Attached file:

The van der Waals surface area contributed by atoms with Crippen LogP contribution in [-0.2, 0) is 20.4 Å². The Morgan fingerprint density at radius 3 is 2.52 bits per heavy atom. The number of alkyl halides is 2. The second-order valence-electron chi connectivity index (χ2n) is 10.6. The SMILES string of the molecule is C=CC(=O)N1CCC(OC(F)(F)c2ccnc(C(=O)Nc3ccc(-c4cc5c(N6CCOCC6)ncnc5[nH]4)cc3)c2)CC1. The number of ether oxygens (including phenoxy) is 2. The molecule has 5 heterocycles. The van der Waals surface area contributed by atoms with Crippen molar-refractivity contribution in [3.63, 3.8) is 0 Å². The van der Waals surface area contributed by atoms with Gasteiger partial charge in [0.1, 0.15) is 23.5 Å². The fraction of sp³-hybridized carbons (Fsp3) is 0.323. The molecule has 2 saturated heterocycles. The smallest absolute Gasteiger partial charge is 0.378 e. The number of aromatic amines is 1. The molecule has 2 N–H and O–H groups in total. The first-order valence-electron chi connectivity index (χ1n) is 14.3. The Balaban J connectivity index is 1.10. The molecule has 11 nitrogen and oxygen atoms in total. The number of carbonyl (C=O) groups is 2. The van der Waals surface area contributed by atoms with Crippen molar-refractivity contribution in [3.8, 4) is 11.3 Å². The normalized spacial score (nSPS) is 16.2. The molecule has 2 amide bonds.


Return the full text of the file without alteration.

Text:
The van der Waals surface area contributed by atoms with Crippen LogP contribution in [-0.2, 0) is 20.4 Å². The Morgan fingerprint density at radius 3 is 2.52 bits per heavy atom. The number of alkyl halides is 2. The second-order valence-electron chi connectivity index (χ2n) is 10.6. The SMILES string of the molecule is C=CC(=O)N1CCC(OC(F)(F)c2ccnc(C(=O)Nc3ccc(-c4cc5c(N6CCOCC6)ncnc5[nH]4)cc3)c2)CC1. The number of ether oxygens (including phenoxy) is 2. The molecule has 5 heterocycles. The van der Waals surface area contributed by atoms with Crippen molar-refractivity contribution in [3.63, 3.8) is 0 Å². The van der Waals surface area contributed by atoms with Gasteiger partial charge in [0.1, 0.15) is 23.5 Å². The fraction of sp³-hybridized carbons (Fsp3) is 0.323. The molecule has 2 saturated heterocycles. The smallest absolute Gasteiger partial charge is 0.378 e. The number of aromatic amines is 1. The molecule has 2 N–H and O–H groups in total. The first-order valence-electron chi connectivity index (χ1n) is 14.3. The Balaban J connectivity index is 1.10. The molecule has 11 nitrogen and oxygen atoms in total. The number of carbonyl (C=O) groups is 2. The van der Waals surface area contributed by atoms with Crippen molar-refractivity contribution in [3.8, 4) is 11.3 Å². The normalized spacial score (nSPS) is 16.2. The molecule has 2 amide bonds.